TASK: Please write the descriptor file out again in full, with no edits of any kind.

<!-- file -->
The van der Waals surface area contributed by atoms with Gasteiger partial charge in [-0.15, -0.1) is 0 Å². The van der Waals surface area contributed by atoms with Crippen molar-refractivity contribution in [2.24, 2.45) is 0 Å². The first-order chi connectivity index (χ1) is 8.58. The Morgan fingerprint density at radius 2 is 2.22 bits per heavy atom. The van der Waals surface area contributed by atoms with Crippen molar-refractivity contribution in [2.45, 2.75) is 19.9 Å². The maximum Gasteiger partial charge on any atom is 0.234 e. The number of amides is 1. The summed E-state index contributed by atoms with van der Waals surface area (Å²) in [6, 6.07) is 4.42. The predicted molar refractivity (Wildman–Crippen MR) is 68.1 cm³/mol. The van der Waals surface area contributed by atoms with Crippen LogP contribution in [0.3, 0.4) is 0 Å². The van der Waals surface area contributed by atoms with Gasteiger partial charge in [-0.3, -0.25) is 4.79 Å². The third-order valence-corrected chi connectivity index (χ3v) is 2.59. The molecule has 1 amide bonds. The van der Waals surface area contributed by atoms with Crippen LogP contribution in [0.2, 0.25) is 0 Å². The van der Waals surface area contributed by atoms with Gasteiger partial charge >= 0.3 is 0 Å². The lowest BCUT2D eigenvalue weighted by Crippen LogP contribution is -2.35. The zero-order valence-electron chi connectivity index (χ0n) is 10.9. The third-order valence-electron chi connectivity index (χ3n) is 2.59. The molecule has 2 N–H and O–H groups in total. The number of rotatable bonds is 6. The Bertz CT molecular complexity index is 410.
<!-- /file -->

The van der Waals surface area contributed by atoms with Gasteiger partial charge in [-0.15, -0.1) is 0 Å². The van der Waals surface area contributed by atoms with Crippen molar-refractivity contribution in [2.24, 2.45) is 0 Å². The first-order chi connectivity index (χ1) is 8.58. The Morgan fingerprint density at radius 2 is 2.22 bits per heavy atom. The van der Waals surface area contributed by atoms with Crippen molar-refractivity contribution in [2.45, 2.75) is 19.9 Å². The maximum Gasteiger partial charge on any atom is 0.234 e. The number of amides is 1. The summed E-state index contributed by atoms with van der Waals surface area (Å²) in [6, 6.07) is 4.42. The predicted molar refractivity (Wildman–Crippen MR) is 68.1 cm³/mol. The van der Waals surface area contributed by atoms with Crippen LogP contribution in [0.3, 0.4) is 0 Å². The van der Waals surface area contributed by atoms with Gasteiger partial charge in [-0.3, -0.25) is 4.79 Å². The third-order valence-corrected chi connectivity index (χ3v) is 2.59. The molecule has 1 amide bonds. The van der Waals surface area contributed by atoms with Crippen LogP contribution in [0.2, 0.25) is 0 Å². The van der Waals surface area contributed by atoms with Gasteiger partial charge >= 0.3 is 0 Å². The lowest BCUT2D eigenvalue weighted by Crippen LogP contribution is -2.35. The zero-order valence-electron chi connectivity index (χ0n) is 10.9. The third-order valence-electron chi connectivity index (χ3n) is 2.59. The molecule has 2 N–H and O–H groups in total. The number of rotatable bonds is 6. The Bertz CT molecular complexity index is 410.